<6. Bg5! > (+2,21 @ 21 depth, Deep Fritz 15) With this strong move (6. Bg5!), the computers indicate White is already winning.

<6...Bg7> This is Black's best reply in a bad position.

<7. Nd5! > (+2.21 @ 21 depth, Deep Fritz 15) This follow-up is the only winning move to assure White's victory after the previous, strong and decisive move 6. Bg5!

<6... Bxd4??> Though Black is already losing, this bad move makes it much easier for White. Putting up more resistance is 7... Nxd4 8. Bxe7 Qxe7 9. Nxe7 Kxe7 10. c3 Nc6 11. Bc4 d6 12. O-O (+2.77 @ 18 depth, Deep Fritz 15) or 7... f6 8. Nxf6+ Bxf6 9. Bxf6 Rf8 10. e5 (+1.99 @ 17 depth, Deep Fritz 15.)

<8. Qxd4!> With this Queen sham sacrifice, solving today's Monday puzzle, White wins decisive material after 8...f6 9. Qxf6 (+7.69 @ 19 depth, Deep Fritz 15) or mates as in the game continuation

<8...Nxd4 9. Nf6+ Kf8 10. Bh6#>

Apr-10-17  Walter Glattke: To patzer 2, Steinitz played 4.Nxd4??
Qh4!, and I think, Scotish can only be played as Gambit, the2N and4N Version both. Maybe Deep Fritz 15 thinks the same about 4.Nxd4- I suppost, 4.-Qh4 is .
Apr-10-17  stst: A few options. While BxN harassing the Q will bring some exchange up, QxB is heavily depressing to choke. 8.QxB if NxQ, 9.Nf6+ is devastating, for Kf8 ==> Qh6# Else if Rg8, Qc5 is also very pressing on e7; or, directly BxN or Nf6+ will bring exchange up as well.
Apr-10-17
Premium Chessgames Member
  keypusher: I saw the mate with Nf6+ and Bh6# instantly, but then at the last second I noticed that the bishop was covering f6. Hope I wouldn't have missed that over the board.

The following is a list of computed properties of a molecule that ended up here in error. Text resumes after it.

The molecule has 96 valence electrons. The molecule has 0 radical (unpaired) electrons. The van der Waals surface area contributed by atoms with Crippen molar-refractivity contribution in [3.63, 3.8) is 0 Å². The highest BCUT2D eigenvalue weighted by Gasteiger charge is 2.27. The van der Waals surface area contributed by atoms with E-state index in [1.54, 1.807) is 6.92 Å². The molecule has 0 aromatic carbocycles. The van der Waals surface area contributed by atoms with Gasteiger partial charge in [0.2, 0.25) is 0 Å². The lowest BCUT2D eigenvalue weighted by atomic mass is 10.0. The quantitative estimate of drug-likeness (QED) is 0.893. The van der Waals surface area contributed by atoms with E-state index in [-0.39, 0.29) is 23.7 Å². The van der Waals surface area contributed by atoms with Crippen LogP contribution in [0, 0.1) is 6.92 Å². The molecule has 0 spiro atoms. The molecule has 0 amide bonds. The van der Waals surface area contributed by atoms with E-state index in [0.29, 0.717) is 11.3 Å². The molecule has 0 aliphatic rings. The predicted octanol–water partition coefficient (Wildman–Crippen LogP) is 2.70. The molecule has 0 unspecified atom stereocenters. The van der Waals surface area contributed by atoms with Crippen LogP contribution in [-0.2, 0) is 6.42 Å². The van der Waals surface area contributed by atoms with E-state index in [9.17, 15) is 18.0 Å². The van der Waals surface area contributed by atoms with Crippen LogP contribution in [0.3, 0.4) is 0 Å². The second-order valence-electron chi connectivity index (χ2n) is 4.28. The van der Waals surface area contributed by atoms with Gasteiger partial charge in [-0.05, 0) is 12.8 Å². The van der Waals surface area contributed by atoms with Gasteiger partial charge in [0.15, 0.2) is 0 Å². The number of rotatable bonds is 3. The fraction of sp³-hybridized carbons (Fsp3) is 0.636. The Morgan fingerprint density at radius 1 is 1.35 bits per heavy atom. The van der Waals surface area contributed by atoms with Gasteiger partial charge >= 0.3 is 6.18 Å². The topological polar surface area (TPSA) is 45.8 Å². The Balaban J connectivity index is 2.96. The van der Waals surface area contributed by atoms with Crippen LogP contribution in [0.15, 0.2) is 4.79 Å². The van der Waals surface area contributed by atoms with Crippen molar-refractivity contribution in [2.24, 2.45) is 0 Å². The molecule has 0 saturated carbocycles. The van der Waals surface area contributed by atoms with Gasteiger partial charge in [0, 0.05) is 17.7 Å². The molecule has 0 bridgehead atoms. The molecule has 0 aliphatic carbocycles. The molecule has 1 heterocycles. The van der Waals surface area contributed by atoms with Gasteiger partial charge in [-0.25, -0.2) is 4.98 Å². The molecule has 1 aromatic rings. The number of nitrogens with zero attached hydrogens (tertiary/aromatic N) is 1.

<Once>

<But 8...Nxd4 is a miserable move to make, totally missing the upcoming mate. At least roll the dice with 8...0-0 or 8...f6. They might not work, but either is better than being splattered immediately.>

Not sure I agree. Continuing from your last diagram, 8....f6 9.Qxf6 Rf8 10.Qg7 d6 11.Nf6+ etc. is pretty awful for Black -- if it's a nice day outside, I think I might rather just get checkmated on the spot.

Apr-10-17  Carlos0012358: I would say that while Mr. Nomen Nescio is in trouble un any case, 8....NxQ definitely accelerated his demise. Had he resisted the temptation to take white's Q and played 8....f6 he could have lasted several more moves.
Apr-10-17  Doniez: I had to think a lot and only saw the bishop mate after minutes. Anyway, miserable defence by black pieces.